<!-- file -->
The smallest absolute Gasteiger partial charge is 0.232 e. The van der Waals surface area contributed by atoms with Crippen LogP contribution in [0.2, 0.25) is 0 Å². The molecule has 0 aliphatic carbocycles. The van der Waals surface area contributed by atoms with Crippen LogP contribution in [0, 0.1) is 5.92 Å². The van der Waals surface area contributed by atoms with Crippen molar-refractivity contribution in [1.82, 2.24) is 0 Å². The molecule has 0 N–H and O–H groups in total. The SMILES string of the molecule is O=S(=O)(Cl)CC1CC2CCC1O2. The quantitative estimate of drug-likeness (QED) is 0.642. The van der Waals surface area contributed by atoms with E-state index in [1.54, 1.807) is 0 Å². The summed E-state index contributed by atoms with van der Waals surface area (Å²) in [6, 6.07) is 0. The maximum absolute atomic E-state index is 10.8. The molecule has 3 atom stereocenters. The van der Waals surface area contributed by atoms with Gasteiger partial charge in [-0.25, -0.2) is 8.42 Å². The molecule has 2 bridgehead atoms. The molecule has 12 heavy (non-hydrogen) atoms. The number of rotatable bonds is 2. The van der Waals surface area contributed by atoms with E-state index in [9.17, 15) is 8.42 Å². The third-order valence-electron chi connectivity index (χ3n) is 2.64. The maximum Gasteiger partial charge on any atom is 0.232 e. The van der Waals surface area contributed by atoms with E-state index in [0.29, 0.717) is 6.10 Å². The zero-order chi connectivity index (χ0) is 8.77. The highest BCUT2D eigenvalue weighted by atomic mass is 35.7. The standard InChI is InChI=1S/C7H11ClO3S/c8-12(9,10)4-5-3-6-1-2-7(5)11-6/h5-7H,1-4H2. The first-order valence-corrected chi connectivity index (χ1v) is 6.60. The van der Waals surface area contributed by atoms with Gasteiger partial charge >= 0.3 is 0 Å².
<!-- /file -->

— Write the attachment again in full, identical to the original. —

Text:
The smallest absolute Gasteiger partial charge is 0.232 e. The van der Waals surface area contributed by atoms with Crippen LogP contribution in [0.2, 0.25) is 0 Å². The molecule has 0 aliphatic carbocycles. The van der Waals surface area contributed by atoms with Crippen LogP contribution in [0, 0.1) is 5.92 Å². The van der Waals surface area contributed by atoms with Crippen molar-refractivity contribution in [1.82, 2.24) is 0 Å². The molecule has 0 N–H and O–H groups in total. The SMILES string of the molecule is O=S(=O)(Cl)CC1CC2CCC1O2. The quantitative estimate of drug-likeness (QED) is 0.642. The van der Waals surface area contributed by atoms with E-state index in [1.54, 1.807) is 0 Å². The summed E-state index contributed by atoms with van der Waals surface area (Å²) in [6, 6.07) is 0. The maximum absolute atomic E-state index is 10.8. The molecule has 3 atom stereocenters. The van der Waals surface area contributed by atoms with Gasteiger partial charge in [-0.25, -0.2) is 8.42 Å². The molecule has 2 bridgehead atoms. The molecule has 12 heavy (non-hydrogen) atoms. The number of rotatable bonds is 2. The van der Waals surface area contributed by atoms with E-state index in [9.17, 15) is 8.42 Å². The third-order valence-electron chi connectivity index (χ3n) is 2.64. The maximum Gasteiger partial charge on any atom is 0.232 e. The van der Waals surface area contributed by atoms with E-state index in [0.29, 0.717) is 6.10 Å². The zero-order chi connectivity index (χ0) is 8.77. The highest BCUT2D eigenvalue weighted by atomic mass is 35.7. The standard InChI is InChI=1S/C7H11ClO3S/c8-12(9,10)4-5-3-6-1-2-7(5)11-6/h5-7H,1-4H2. The first-order valence-corrected chi connectivity index (χ1v) is 6.60. The van der Waals surface area contributed by atoms with Gasteiger partial charge >= 0.3 is 0 Å².